Sinkholes, like the one that killed a Florida man last week, and the one that appeared on a golf course in Illinois on March 8, are really just hidden holes in the ground.
Caverns are carved out by water in the ground, sometimes from heavy rains.
They are found throughout the world, but are more common in areas where the ground is made of soft rocks like limestone, gypsum or salt beds, called “Karst Terrain.” The rain dissolves these rocks and creates giant caverns.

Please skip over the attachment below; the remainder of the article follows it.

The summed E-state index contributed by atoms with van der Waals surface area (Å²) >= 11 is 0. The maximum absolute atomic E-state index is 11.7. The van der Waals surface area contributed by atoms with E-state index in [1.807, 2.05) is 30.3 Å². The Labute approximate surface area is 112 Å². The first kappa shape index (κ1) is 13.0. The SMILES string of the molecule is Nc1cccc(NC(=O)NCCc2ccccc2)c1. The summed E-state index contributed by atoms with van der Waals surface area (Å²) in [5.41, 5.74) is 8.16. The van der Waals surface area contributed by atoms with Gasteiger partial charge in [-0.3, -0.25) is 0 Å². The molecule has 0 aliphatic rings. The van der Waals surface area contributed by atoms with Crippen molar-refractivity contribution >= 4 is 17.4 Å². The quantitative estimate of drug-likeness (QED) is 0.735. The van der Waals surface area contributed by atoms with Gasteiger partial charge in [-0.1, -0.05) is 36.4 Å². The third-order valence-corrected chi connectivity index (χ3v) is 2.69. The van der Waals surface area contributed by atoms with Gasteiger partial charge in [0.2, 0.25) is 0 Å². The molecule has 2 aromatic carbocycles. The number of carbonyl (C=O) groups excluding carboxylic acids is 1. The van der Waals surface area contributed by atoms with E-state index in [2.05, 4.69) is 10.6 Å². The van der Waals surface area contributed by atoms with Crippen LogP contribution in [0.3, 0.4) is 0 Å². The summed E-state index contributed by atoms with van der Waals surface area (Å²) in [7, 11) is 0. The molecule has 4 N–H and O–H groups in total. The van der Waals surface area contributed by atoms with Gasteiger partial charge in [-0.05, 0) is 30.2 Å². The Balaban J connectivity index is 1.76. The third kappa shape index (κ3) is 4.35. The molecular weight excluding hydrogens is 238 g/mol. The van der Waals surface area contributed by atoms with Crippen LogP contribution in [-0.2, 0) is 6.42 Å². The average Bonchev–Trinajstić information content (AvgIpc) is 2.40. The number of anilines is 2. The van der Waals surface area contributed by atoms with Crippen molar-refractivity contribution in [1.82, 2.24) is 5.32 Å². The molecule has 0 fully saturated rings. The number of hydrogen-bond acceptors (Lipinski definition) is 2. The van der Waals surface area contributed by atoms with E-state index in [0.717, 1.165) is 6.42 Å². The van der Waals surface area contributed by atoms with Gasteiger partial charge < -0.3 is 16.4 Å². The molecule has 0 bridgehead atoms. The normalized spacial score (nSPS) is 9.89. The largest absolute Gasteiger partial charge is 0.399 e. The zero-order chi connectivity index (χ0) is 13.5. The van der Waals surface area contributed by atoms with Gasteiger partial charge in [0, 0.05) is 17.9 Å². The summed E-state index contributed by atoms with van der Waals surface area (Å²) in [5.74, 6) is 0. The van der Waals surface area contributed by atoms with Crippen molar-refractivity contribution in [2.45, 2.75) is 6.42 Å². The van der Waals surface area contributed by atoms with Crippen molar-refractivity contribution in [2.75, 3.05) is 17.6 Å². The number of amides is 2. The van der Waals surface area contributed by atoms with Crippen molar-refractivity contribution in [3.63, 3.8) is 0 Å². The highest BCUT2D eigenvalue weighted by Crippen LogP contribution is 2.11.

About 20 percent of the U.S. is underlain by this kind of ground, according to the USGS.
Usually sinkholes are slow forming and end up just making divots in the ground where the earth is being washed away under it.